Pre-heat the oven to 165C
Cover your beef with a good helping of Reggae Reggae Sauce, roll the beef in the sauce for maximum coverage, this could be done in the morning to marinade.
Add a glass of red wine into your ovenproof dish and a pint of stock, we used a vegetable stock cube, make sure your meat is covered with the liquid, add a bit more stock if necessary.
Cover the dish with your lid or tinfoil and put into the oven for 3 1/2 hours, allow to rest for about 20mins.
The beef should fall off the bone with ease. Serve this with your roast veg and greens and enjoy!

Fish Souffle

This dish is ideal if you fancy something light yet slightly ‘posh’. I would describe it as being, one up from an omlette. The souffle takes about 45 mins in total,  15mins to prep then only 30mins in the oven.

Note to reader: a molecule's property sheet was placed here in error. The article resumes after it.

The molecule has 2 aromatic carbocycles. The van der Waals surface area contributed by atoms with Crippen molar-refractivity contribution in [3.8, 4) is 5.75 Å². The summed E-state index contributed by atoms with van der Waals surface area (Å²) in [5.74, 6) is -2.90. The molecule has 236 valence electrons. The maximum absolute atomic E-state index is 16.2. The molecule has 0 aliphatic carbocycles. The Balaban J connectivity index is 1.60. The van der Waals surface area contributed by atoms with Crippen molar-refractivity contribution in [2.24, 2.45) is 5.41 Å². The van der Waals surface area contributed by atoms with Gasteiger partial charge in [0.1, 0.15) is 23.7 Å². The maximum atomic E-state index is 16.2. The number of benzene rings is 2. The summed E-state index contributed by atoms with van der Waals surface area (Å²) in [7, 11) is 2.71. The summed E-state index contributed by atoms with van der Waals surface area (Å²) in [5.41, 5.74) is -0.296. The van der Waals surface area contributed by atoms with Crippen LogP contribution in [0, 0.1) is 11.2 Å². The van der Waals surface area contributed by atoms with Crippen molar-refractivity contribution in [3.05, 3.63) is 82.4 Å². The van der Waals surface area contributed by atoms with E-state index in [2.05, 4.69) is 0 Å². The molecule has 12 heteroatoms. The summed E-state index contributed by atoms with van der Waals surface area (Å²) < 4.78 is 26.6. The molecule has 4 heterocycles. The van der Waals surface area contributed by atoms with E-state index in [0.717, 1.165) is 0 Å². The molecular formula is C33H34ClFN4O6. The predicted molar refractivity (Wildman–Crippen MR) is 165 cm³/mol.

Although it’s a simplistic dish you need to make sure your plates are warm when served and that you and your guests will be ready to eat it once it’s out of the oven.

For your utensil use a wooden spoon throughout, a metal spoon will kill the air that you need to make it a souffle.

12g butter
12g flour
75ml milk
50g of Cheddar cheese, grated (I included Saint Agur to top up the weight)
110g haddock or cod (I used undyed smoked haddock)
1 egg separated
salt & pepper
squeeze of lemon juice
1tsp dry mustard powder

Saucepan over heat
Melt the butter in a saucepan and add in the flour, stir for a minute
Keeping the pan over the heat, gradually pour in the milk and cheese, continue to stir making a thick sauce but make sure it still has movement

Remove from the heat
Add the fish, and mix well.
Beat in the egg yolk, salt, pepper, lemon and mustard powder
Whisk the egg whites until stiff

The egg whites into the mixture

Into a greased ovenproof dish with straight sides (if possible!)